France is imposing new Covid-19 border restrictions from Sunday, but has again resisted a new nationwide lockdown.
All but essential travel from outside the EU will be banned and testing requirements on travellers from within the EU will be tightened.
PM Jean Castex said France’s night curfew would be more tightly enforced and large shopping centres would close.
But the measures were seen as mild and favouring the economy. Some doctors fear they will not curb infections.
The new border restrictions will affect the UK, now no longer in the EU, but its transport minister clarified on Twitter that the change would not impact hauliers transporting goods to or from the UK.
French PM Jean Castex has announced that France is to close its borders to all countries outside the EU from Sunday. However, I can confirm that this does NOT apply to hauliers, so trade will continue to flow smoothly.
— Rt Hon Grant Shapps MP (@grantshapps) January 29, 2021
The BBC is not responsible for the content of external sites.View original tweet on Twitter
What are the new border measures?
Mr Castex said that from Sunday, apart from exceptional reasons, “any entry into France and any exit from our territory to or from a country outside the European Union will be prohibited”.
A number of countries are exempted, as they are not considered at risk, they are Australia, South Korea, Japan, New Zealand, Rwanda, Singapore and Thailand.
In addition, arrivals from inside the EU, and several other states – Andorra, Iceland, Liechtenstein, Monaco, Norway, San Marino, the Vatican and Switzerland – will have to present a negative polymerase chain reaction (PCR) test.
All arrivals, not just by air and sea, but by land too, must comply with the test rule.
There are exemptions, including cross-border workers and hauliers, and other groups such as students, health workers and diplomats, although the list is not fully defined.
The new Covid variants are, of course, the main motivating factor, and travel to the UK, which has been hit by the UK – or Kent – variant, is “strongly discouraged”.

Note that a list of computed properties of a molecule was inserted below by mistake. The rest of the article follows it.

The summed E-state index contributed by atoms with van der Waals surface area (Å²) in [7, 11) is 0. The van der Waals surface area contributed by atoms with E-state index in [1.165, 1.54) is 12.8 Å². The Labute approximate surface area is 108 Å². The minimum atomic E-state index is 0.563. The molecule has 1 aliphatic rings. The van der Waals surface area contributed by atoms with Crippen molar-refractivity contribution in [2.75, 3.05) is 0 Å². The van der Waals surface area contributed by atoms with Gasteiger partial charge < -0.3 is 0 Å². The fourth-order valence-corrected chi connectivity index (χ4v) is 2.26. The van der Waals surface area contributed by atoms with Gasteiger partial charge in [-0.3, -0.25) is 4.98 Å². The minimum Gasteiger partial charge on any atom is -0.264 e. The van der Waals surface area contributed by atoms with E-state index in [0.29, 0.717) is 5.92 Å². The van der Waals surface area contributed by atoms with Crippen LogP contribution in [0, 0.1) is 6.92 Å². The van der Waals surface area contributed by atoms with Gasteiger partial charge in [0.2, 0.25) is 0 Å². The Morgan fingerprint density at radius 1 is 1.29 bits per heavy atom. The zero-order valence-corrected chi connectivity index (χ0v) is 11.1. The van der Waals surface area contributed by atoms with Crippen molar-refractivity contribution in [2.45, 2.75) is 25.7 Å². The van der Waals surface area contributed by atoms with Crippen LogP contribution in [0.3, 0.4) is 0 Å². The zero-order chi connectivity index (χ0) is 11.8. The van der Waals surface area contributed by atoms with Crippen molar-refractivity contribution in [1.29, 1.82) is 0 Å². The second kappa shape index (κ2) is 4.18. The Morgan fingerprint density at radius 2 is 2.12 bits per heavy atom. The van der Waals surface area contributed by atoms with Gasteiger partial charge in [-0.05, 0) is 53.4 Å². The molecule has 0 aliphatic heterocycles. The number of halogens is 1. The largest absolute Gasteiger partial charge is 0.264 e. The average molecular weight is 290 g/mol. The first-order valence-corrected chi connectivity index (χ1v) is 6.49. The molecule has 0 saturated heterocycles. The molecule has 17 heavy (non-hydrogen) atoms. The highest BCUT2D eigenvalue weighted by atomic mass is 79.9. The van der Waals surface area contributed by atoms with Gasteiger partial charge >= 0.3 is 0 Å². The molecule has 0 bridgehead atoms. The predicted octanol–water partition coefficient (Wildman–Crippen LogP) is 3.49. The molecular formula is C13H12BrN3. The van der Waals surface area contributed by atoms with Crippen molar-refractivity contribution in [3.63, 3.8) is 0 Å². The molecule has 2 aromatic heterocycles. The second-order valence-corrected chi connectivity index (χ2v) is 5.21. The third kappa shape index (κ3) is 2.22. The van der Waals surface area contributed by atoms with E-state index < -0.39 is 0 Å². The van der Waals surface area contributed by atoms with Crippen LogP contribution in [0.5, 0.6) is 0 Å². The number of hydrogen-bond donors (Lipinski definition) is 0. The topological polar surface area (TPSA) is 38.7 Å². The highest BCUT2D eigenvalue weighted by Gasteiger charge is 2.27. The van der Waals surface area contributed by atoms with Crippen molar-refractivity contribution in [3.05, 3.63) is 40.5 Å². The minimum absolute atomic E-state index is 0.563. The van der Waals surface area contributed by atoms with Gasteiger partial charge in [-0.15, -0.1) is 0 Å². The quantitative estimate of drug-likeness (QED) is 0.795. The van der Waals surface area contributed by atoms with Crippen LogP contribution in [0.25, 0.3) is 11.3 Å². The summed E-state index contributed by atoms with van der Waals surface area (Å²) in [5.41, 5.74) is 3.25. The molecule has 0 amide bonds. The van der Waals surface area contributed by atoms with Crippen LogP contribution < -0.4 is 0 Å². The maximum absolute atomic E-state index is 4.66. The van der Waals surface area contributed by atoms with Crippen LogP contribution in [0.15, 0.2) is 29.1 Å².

There were few specific details about how the measures would be enforced, particularly on those arriving by road and having to provide test results.
What are the other measures?
- The closure of all non-food shopping centres with a surface area greater than 20,000 sq m (215,000 sq ft)
- Increased police presence to check non-compliance with the overnight curfew that runs between 18:00 and 06:00, as well as clampdowns on illegal restaurant openings and clandestine parties
- Working-from-home rules to be reinforced so that it is encouraged wherever possible
The shopping centre rule will affect some 400 malls and 25,000 businesses. Small traders welcomed not being included.
The other measures appeared more general, with French media saying they were fairly mild and an attempt to slow the virus without harming the economy further.
For now schools remain open across the country.
Some health sector experts were unconvinced the measures would be of use in controlling rising infections.
Mahmoud Zureik, professor of public health at the University of Versailles-Saint-Quentin, told BFMTV: “Unfortunately I fear it is too late. It is not enough.”
Why no lockdown?
But is has a lot of public opposition, more than 50% in an Elabe Institute poll oppose a strict lockdown, compared to 93% support last spring.
Mr Castex said in his televised statement on Friday a lockdown could still be prevented.
“We know the grave impact [of a lockdown]. Tonight, looking at the data of the past few days, we consider that we can still give ourselves a chance to avoid one,” he said.
“The coming days will be decisive. Let’s be very vigilant.”
Where is France with the virus?
France reported 820 new deaths on Friday, taking the total recorded nationally to more than 75,000. It has recorded the sixth highest number of infections in the world.
More than 25,000 people are in hospital with the virus – including more than 3,000 in intensive care – but Mr Castex said the health situation was “better controlled in France than in many of our neighbours”.
Health Minister Olivier Veran warned this week that the new more-transmissible variants were now “actively spreading” in France despite the current restrictions.
French officials say they have given first doses to 1.45m people so far, but delivery shortages from Pfizer and Moderna are further slowing their rollout.
What are other countries doing?
From Saturday, Germany has banned most travellers from countries hit hard by new variants. The countries are the UK, Ireland, Portugal, Brazil, South Africa, Lesotho and Eswatini.
The move is expected to last until 17 February.
Also from Saturday, the Czech Republic has banned non-essential entry into the country, again to try to curb the new variants.
Portugal on Thursday banned non-essential overseas travel by air, land or sea for its citizens for a fortnight.
Belgium on Wednesday banned non-essential trips out of the country until 1 March.
In contrast, Italy said on Friday it would move more areas into less-restrictive rules from Monday, despite health officials warning it was risky. No areas would be classified as “red”, which brings tough travel and business restrictions.